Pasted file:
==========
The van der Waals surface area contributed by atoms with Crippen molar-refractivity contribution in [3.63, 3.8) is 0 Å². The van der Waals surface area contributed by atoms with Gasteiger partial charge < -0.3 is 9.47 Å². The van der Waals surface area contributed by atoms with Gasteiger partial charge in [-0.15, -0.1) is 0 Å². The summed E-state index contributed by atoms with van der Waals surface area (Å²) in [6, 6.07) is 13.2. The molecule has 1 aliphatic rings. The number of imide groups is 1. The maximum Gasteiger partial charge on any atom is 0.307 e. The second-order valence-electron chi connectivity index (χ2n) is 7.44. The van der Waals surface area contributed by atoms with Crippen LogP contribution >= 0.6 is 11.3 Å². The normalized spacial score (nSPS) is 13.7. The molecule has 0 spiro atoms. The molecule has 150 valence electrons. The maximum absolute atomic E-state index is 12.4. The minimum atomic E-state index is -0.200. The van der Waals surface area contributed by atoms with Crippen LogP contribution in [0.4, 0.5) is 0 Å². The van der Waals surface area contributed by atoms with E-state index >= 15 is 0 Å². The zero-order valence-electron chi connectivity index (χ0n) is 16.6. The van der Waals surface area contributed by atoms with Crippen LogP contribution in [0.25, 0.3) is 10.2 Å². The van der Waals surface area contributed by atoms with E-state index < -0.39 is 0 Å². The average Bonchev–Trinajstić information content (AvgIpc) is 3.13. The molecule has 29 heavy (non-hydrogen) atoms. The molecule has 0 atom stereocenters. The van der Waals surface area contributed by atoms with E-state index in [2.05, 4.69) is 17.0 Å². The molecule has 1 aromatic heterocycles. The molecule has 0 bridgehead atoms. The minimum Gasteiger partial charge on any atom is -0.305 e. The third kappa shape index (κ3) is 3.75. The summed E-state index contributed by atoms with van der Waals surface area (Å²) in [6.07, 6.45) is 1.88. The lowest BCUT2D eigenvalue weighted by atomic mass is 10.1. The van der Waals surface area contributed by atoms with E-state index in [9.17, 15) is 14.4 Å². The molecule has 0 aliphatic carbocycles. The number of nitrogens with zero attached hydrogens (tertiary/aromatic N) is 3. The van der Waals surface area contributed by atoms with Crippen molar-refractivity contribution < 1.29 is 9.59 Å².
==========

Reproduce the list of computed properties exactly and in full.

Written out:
The van der Waals surface area contributed by atoms with Crippen molar-refractivity contribution in [3.63, 3.8) is 0 Å². The van der Waals surface area contributed by atoms with Gasteiger partial charge < -0.3 is 9.47 Å². The van der Waals surface area contributed by atoms with Gasteiger partial charge in [-0.15, -0.1) is 0 Å². The summed E-state index contributed by atoms with van der Waals surface area (Å²) in [6, 6.07) is 13.2. The molecule has 1 aliphatic rings. The number of imide groups is 1. The maximum Gasteiger partial charge on any atom is 0.307 e. The second-order valence-electron chi connectivity index (χ2n) is 7.44. The van der Waals surface area contributed by atoms with Crippen LogP contribution >= 0.6 is 11.3 Å². The normalized spacial score (nSPS) is 13.7. The molecule has 0 spiro atoms. The molecule has 150 valence electrons. The maximum absolute atomic E-state index is 12.4. The minimum atomic E-state index is -0.200. The van der Waals surface area contributed by atoms with Crippen LogP contribution in [0.4, 0.5) is 0 Å². The van der Waals surface area contributed by atoms with E-state index >= 15 is 0 Å². The zero-order valence-electron chi connectivity index (χ0n) is 16.6. The van der Waals surface area contributed by atoms with Crippen LogP contribution in [0.25, 0.3) is 10.2 Å². The van der Waals surface area contributed by atoms with E-state index < -0.39 is 0 Å². The average Bonchev–Trinajstić information content (AvgIpc) is 3.13. The molecule has 29 heavy (non-hydrogen) atoms. The molecule has 0 atom stereocenters. The van der Waals surface area contributed by atoms with E-state index in [2.05, 4.69) is 17.0 Å². The molecule has 1 aromatic heterocycles. The molecule has 0 bridgehead atoms. The minimum Gasteiger partial charge on any atom is -0.305 e. The third kappa shape index (κ3) is 3.75. The summed E-state index contributed by atoms with van der Waals surface area (Å²) in [6.07, 6.45) is 1.88. The lowest BCUT2D eigenvalue weighted by atomic mass is 10.1. The van der Waals surface area contributed by atoms with E-state index in [9.17, 15) is 14.4 Å². The molecule has 0 aliphatic carbocycles. The number of nitrogens with zero attached hydrogens (tertiary/aromatic N) is 3. The van der Waals surface area contributed by atoms with Crippen molar-refractivity contribution < 1.29 is 9.59 Å².